Food Science and Technology Department


Date of this Version



Published in JOURNAL OF DAIRY SCIENCE 37 (1954), pp. 1061-1070. Copyright 1954. Used by permission.


Fat separation is a continuous problem in the production, handling, and storage of evaporated milk. This defect becomes most objectionable during prolonged quiescent storage at high temperatures. The butterfat rises to the upper surface forming a viscous, leathery layer, which may prevent pouring of the milk from a relatively small opening.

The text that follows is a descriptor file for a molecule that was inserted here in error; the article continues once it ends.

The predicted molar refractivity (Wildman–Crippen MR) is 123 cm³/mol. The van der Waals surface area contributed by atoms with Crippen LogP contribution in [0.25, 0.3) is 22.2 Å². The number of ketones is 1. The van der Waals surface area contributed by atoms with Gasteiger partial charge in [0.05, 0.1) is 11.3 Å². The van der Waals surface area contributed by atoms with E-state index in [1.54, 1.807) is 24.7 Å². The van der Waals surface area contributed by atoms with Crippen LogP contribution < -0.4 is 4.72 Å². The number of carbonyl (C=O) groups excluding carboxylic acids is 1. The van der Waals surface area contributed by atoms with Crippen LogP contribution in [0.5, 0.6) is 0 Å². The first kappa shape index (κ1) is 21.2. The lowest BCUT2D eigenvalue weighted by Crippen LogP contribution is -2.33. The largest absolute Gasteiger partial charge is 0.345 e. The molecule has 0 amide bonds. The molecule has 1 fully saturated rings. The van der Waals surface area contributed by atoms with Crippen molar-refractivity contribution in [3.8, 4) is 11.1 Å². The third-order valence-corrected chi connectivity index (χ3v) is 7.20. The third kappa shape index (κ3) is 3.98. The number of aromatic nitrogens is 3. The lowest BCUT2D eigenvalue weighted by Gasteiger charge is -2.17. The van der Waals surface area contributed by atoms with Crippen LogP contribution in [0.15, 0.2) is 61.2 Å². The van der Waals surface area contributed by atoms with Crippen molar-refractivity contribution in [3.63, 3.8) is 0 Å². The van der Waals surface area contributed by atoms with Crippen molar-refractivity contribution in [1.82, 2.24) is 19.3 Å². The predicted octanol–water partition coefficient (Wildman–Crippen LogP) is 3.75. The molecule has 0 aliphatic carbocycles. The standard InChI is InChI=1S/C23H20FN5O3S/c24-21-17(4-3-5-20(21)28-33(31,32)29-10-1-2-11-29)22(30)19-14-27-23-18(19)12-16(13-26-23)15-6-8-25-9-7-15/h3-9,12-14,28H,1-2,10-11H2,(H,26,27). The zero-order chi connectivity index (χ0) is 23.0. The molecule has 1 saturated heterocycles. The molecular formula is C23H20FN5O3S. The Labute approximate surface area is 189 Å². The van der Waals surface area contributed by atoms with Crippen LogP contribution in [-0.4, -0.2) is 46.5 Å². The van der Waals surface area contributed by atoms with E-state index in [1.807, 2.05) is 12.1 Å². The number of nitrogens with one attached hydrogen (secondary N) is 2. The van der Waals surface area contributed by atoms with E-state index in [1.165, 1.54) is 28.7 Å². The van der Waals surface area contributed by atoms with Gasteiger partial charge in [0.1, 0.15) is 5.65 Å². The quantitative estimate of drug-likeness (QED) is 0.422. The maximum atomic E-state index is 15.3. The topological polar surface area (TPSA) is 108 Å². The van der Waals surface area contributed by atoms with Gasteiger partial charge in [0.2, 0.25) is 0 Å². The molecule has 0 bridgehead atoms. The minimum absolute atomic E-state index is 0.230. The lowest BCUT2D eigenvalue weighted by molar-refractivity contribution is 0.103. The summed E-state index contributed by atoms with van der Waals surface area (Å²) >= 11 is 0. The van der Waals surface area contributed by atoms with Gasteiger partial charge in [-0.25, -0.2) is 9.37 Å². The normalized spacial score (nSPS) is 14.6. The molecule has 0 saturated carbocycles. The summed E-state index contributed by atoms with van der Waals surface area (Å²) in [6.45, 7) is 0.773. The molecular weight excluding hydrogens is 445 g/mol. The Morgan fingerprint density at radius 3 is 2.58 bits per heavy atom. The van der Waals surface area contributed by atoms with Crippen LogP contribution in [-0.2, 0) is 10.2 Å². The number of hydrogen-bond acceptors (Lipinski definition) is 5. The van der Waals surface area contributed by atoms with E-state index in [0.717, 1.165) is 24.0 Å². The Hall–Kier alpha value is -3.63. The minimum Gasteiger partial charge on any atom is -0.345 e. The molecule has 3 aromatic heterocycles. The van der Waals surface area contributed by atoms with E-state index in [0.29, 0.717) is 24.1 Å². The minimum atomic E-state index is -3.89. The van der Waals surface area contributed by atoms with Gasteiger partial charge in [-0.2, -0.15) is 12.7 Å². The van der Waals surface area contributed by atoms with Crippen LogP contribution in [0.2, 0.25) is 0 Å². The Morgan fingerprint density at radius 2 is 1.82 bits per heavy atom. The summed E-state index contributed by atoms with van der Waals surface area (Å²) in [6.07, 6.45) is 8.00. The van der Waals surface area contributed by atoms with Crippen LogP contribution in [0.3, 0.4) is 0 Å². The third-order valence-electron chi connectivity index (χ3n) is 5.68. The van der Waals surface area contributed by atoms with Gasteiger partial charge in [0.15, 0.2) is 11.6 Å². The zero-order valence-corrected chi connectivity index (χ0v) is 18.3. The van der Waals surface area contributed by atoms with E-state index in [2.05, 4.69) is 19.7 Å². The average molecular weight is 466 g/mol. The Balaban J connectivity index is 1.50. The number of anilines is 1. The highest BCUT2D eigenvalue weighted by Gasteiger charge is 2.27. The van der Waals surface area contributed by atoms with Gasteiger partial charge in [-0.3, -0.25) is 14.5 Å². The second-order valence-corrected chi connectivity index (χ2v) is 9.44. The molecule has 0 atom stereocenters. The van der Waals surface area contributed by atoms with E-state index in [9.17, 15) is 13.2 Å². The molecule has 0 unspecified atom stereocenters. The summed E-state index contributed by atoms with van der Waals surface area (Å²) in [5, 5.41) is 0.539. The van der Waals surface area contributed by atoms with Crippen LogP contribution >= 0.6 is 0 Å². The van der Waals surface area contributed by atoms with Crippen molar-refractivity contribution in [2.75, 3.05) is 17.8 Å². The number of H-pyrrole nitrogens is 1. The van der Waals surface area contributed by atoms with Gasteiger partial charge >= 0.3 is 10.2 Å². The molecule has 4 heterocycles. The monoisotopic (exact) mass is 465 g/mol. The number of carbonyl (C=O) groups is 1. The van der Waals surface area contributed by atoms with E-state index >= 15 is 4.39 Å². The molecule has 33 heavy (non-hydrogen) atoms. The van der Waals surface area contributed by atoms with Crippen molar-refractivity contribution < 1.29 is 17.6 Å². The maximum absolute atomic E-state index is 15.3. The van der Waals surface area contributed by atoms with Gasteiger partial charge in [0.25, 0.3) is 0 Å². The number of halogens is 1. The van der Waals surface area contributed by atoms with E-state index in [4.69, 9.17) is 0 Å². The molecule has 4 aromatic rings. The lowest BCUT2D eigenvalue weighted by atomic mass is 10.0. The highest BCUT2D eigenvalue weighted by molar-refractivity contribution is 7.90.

To retard fat separation, the manufacturer attempts to obtain effective homogenization and sufficient coagulation of the proteins during sterilization to give the product a high viscosity or "heavy body" (1, 12, 14). These practical applications are aimed at three fundamental considerations: a reduction in the size of the fat globules, an increase in the viscosity of the suspending phase, and perhaps an alteration in the density difference between the fat globule mass and the suspending medium (6).

Included in

Food Science Commons